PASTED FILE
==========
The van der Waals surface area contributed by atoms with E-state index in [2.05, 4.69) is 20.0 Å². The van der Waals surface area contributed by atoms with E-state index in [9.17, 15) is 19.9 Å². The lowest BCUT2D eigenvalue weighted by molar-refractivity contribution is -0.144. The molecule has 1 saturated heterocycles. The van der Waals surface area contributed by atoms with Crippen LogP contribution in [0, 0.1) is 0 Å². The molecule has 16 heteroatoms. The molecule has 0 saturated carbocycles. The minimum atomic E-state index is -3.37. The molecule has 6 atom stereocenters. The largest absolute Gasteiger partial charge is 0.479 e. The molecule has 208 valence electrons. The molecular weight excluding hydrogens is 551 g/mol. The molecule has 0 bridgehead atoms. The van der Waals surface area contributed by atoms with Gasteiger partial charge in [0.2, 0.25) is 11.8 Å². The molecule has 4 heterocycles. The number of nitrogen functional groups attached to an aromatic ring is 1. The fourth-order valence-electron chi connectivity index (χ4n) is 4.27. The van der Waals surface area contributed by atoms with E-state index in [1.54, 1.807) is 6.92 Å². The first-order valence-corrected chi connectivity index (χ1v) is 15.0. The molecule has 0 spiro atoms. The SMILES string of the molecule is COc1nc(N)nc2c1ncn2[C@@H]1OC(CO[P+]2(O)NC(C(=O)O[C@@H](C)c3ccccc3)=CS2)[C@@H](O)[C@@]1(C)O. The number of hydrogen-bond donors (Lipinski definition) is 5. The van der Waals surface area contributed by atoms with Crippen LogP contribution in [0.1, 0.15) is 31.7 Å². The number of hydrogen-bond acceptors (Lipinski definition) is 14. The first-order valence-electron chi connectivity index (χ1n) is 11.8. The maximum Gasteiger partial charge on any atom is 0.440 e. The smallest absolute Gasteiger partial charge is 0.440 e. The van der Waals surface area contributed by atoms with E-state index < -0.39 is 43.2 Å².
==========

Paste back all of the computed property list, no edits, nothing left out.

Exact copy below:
The van der Waals surface area contributed by atoms with E-state index in [2.05, 4.69) is 20.0 Å². The van der Waals surface area contributed by atoms with E-state index in [9.17, 15) is 19.9 Å². The lowest BCUT2D eigenvalue weighted by molar-refractivity contribution is -0.144. The molecule has 1 saturated heterocycles. The van der Waals surface area contributed by atoms with Crippen LogP contribution in [0, 0.1) is 0 Å². The molecule has 16 heteroatoms. The molecule has 0 saturated carbocycles. The minimum atomic E-state index is -3.37. The molecule has 6 atom stereocenters. The largest absolute Gasteiger partial charge is 0.479 e. The molecule has 208 valence electrons. The molecular weight excluding hydrogens is 551 g/mol. The molecule has 0 bridgehead atoms. The van der Waals surface area contributed by atoms with Gasteiger partial charge in [0.2, 0.25) is 11.8 Å². The molecule has 4 heterocycles. The number of nitrogen functional groups attached to an aromatic ring is 1. The fourth-order valence-electron chi connectivity index (χ4n) is 4.27. The van der Waals surface area contributed by atoms with E-state index in [1.54, 1.807) is 6.92 Å². The first-order valence-corrected chi connectivity index (χ1v) is 15.0. The molecule has 0 spiro atoms. The SMILES string of the molecule is COc1nc(N)nc2c1ncn2[C@@H]1OC(CO[P+]2(O)NC(C(=O)O[C@@H](C)c3ccccc3)=CS2)[C@@H](O)[C@@]1(C)O. The number of hydrogen-bond donors (Lipinski definition) is 5. The van der Waals surface area contributed by atoms with Crippen LogP contribution in [0.1, 0.15) is 31.7 Å². The number of hydrogen-bond acceptors (Lipinski definition) is 14. The first-order valence-electron chi connectivity index (χ1n) is 11.8. The maximum Gasteiger partial charge on any atom is 0.440 e. The smallest absolute Gasteiger partial charge is 0.440 e. The van der Waals surface area contributed by atoms with E-state index < -0.39 is 43.2 Å².